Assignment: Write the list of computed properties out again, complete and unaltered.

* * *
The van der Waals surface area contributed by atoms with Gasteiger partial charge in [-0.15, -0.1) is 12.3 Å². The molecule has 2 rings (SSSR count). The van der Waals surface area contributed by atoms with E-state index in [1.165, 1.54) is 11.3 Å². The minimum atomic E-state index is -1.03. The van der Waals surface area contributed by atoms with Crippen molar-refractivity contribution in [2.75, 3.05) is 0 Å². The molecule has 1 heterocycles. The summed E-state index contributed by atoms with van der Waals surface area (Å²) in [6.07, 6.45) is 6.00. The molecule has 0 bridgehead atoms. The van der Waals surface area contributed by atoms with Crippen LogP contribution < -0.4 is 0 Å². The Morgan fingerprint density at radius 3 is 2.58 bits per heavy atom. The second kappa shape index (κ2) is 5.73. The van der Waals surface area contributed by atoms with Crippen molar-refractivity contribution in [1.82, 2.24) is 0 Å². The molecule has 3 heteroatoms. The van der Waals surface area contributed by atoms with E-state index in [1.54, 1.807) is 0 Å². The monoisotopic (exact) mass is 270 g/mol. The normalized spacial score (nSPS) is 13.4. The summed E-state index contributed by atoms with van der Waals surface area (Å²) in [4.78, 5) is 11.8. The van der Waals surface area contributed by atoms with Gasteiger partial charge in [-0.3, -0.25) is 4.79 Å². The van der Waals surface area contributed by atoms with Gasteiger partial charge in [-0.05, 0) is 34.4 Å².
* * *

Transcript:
The van der Waals surface area contributed by atoms with Gasteiger partial charge in [-0.15, -0.1) is 12.3 Å². The molecule has 2 rings (SSSR count). The van der Waals surface area contributed by atoms with E-state index in [1.165, 1.54) is 11.3 Å². The minimum atomic E-state index is -1.03. The van der Waals surface area contributed by atoms with Crippen molar-refractivity contribution in [2.75, 3.05) is 0 Å². The molecule has 1 heterocycles. The summed E-state index contributed by atoms with van der Waals surface area (Å²) in [6.07, 6.45) is 6.00. The molecule has 0 bridgehead atoms. The van der Waals surface area contributed by atoms with Crippen LogP contribution < -0.4 is 0 Å². The Morgan fingerprint density at radius 3 is 2.58 bits per heavy atom. The second kappa shape index (κ2) is 5.73. The van der Waals surface area contributed by atoms with Crippen molar-refractivity contribution in [1.82, 2.24) is 0 Å². The molecule has 3 heteroatoms. The van der Waals surface area contributed by atoms with E-state index in [1.54, 1.807) is 0 Å². The monoisotopic (exact) mass is 270 g/mol. The normalized spacial score (nSPS) is 13.4. The summed E-state index contributed by atoms with van der Waals surface area (Å²) in [4.78, 5) is 11.8. The van der Waals surface area contributed by atoms with Gasteiger partial charge in [-0.3, -0.25) is 4.79 Å². The van der Waals surface area contributed by atoms with Gasteiger partial charge in [-0.05, 0) is 34.4 Å².